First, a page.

Browser caching actually goes hand-in-hand with site caching since both are web caching strategies that are client-side based. However, browser caching differs from site caching because the browser controls the cache in the end, instead of the end-user. In some instances, when you clear your site’s cache, you may also need to clear your browser’s cache, especially if you’ve changed up your content on a web page, and after saving, the new version isn’t showing the changes.

3. Server cache

Server cache covers several types of web caching, like Content Delivery Network (CDN) caching, object caching, and even opcode caching. Server cache is how it reads - it stores content onto a website’s server. Unlike site caching and browser caching, server caching isn’t controlled by the user.

One of the benefits of server caching is that it is designed to effectively reduce a server’s load. Another benefit is that your server can take on more traffic and your website’s pages show up faster.

The process of server caching starts when there’s a request given. The server then looks into its stored cache, before processing the request. In the case that there’s a stored version on the server cache, it will immediately be sent to the web browser.

4. Micro cache

Micro caching is a bit interesting and rare because it is used to store content for small increments of time, like up to 10 seconds! It’s also a type of site cache, as it allows caching to be controlled by the end-user.

Not a lot of websites use micro caching unless they are high in visitor traffic and the content is constantly changing. An example of a site that would use micro caching is stock exchange websites, where the trade amounts are always changing.



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In Summary

It’s important to do your best to deliver a great user experience for all of your website visitors. Optimizing your site can make the difference between your web visitors staying on your site, and even buying your products.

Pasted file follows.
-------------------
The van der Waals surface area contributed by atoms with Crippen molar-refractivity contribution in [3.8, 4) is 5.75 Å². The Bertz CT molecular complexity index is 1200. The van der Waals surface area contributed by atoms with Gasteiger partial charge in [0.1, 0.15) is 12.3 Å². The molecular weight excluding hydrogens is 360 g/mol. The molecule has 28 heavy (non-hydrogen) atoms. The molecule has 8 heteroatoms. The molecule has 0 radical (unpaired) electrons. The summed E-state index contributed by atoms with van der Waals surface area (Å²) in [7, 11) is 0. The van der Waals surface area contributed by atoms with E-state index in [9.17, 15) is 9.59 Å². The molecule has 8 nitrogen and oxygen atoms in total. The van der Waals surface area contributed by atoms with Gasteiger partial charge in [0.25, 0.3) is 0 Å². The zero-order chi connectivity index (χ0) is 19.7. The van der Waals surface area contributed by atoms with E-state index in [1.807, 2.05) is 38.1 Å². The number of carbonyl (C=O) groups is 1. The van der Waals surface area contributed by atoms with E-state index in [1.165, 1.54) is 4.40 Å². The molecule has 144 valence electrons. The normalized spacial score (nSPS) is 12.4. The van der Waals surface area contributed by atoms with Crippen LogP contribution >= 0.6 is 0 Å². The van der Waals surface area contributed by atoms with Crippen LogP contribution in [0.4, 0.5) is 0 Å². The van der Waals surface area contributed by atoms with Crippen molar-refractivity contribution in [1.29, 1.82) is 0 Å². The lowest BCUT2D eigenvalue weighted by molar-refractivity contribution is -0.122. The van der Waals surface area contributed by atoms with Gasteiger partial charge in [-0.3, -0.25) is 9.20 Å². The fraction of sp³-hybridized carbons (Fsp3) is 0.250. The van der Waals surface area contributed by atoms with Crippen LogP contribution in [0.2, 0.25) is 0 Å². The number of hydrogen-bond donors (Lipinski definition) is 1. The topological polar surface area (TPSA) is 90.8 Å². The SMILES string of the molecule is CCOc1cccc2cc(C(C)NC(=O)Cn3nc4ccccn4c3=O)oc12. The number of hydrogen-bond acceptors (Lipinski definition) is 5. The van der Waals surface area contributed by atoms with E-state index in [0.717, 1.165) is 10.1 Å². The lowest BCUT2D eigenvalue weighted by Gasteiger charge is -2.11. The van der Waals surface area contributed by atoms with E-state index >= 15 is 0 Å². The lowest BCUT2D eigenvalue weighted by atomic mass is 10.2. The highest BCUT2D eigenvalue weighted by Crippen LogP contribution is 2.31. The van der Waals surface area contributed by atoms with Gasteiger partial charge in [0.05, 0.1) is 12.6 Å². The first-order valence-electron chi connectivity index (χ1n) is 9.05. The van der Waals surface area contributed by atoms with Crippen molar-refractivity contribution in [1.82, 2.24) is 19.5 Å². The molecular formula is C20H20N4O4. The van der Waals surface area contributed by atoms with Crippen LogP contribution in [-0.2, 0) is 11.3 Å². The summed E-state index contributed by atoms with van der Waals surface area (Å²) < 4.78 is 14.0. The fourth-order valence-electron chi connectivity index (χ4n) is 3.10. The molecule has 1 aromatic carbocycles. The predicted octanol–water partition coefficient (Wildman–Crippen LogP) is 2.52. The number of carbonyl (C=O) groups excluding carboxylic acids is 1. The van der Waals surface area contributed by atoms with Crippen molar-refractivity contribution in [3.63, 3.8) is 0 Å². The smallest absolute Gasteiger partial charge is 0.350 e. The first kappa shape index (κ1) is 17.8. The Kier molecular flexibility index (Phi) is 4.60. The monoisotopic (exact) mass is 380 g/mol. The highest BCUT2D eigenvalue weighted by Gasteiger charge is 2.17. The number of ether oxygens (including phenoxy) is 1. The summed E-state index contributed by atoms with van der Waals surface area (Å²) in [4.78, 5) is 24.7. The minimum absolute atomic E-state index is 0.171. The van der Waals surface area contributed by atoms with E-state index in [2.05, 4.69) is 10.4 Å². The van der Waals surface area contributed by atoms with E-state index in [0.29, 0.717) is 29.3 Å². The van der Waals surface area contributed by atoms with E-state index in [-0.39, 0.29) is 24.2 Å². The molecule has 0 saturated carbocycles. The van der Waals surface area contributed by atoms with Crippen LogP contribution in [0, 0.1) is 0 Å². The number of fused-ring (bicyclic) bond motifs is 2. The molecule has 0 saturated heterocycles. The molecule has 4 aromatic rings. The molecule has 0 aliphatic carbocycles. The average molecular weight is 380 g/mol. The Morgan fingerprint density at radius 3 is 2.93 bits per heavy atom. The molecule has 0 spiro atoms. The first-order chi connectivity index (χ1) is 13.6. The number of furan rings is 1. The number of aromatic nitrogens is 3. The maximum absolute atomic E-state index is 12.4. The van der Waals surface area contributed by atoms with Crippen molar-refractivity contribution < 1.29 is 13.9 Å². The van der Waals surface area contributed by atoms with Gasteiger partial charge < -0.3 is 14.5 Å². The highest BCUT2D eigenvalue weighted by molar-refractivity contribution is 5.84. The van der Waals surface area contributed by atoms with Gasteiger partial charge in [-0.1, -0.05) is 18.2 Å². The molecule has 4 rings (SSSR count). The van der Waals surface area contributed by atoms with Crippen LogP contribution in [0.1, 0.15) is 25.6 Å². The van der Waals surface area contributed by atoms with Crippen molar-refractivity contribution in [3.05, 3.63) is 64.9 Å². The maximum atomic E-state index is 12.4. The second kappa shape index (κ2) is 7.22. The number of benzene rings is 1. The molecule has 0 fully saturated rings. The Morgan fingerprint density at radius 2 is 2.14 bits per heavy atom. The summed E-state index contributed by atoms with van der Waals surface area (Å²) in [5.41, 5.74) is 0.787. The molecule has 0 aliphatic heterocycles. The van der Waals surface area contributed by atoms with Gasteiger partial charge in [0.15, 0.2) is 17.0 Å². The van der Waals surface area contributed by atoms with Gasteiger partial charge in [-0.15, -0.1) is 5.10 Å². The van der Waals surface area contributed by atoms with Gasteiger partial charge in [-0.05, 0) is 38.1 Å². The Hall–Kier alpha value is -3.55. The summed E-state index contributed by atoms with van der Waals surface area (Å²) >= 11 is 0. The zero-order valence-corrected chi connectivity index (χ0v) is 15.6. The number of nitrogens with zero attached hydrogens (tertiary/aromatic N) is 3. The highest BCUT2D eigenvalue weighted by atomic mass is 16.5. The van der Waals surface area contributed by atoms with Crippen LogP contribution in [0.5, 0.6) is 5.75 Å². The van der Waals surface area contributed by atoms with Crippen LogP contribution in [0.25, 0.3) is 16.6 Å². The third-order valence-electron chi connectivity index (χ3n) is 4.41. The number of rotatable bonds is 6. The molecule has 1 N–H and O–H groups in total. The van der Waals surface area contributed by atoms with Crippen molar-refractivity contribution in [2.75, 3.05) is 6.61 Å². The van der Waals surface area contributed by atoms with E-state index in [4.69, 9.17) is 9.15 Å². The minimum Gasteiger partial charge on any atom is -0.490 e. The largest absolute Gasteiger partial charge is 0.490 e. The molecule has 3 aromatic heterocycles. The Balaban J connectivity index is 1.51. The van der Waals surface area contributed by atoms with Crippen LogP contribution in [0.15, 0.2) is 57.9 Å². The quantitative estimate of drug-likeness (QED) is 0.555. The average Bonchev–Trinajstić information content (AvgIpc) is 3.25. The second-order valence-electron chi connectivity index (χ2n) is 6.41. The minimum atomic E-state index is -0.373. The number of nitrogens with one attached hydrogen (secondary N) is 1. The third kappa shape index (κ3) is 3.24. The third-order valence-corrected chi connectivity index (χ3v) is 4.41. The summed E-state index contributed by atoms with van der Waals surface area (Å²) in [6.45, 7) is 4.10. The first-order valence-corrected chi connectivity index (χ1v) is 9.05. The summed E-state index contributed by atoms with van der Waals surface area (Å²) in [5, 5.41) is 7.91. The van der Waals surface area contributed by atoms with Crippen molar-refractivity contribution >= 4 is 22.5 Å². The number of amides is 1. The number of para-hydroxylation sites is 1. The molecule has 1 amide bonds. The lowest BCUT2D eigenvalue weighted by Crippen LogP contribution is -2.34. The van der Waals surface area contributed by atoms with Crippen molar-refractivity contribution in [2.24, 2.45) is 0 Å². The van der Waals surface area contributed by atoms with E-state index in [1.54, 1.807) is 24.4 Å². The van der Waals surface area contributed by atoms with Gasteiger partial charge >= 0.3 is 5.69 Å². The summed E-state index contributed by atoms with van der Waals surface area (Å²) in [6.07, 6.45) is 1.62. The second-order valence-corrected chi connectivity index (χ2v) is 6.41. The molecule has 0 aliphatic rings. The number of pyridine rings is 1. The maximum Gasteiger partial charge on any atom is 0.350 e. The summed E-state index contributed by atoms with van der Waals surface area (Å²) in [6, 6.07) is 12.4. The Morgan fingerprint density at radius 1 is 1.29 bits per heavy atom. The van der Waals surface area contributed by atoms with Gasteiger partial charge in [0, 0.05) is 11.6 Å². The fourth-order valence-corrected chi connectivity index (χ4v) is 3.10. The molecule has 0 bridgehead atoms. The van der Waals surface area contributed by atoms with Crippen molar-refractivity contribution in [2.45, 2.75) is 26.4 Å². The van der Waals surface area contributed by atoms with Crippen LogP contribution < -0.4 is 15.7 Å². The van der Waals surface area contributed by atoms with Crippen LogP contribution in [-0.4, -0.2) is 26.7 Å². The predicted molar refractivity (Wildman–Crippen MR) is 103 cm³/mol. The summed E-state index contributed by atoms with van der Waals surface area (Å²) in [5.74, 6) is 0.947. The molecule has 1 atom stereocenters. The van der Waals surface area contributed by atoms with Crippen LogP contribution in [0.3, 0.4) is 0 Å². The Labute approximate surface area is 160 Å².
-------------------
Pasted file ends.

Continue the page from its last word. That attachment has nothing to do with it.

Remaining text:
Do you understand web caching strategies a bit more? Have you optimized your site yet? If not, you might want to learn how to implement your own web caching strategy for your own website.

Frequently Asked Questions

How does Verpex ensure optimal performance and speed for my CRM?

Verpex uses cutting-edge infrastructure and technology to provide high-performance CRM hosting. We employ SSD storage, powerful servers, and advanced caching techniques to ensure fast loading times and a smooth user experience. Our robust network and 12 data centers are strategically located to provide low latency and high-speed connectivity for your CRM.

How does Verpex ensure optimal loading speed for my social media platform?

Verpex ensures optimal loading speed for your social media platform by utilizing SSD storage, LiteSpeed Webserver, and a global network of 12 servers to deliver content efficiently and quickly to users worldwide.

Is there any impact on the loading speed of my website due to domain redirection?

Domain redirection does not directly affect website loading speed. However, the destination server's performance or the redirect configuration's efficiency can indirectly affect the loading speed. It's important to choose a reliable hosting provider, optimize your website's performance, and ensure efficient redirect configurations to minimize any potential impact on loading speed.

Can you migrate my existing website over?

Yes, and without issue. Regardless of how many websites you’re managing, we’ll bring all of them under the Verpex wing free of charge. Just send us the details of your websites when you’ve signed up to get started.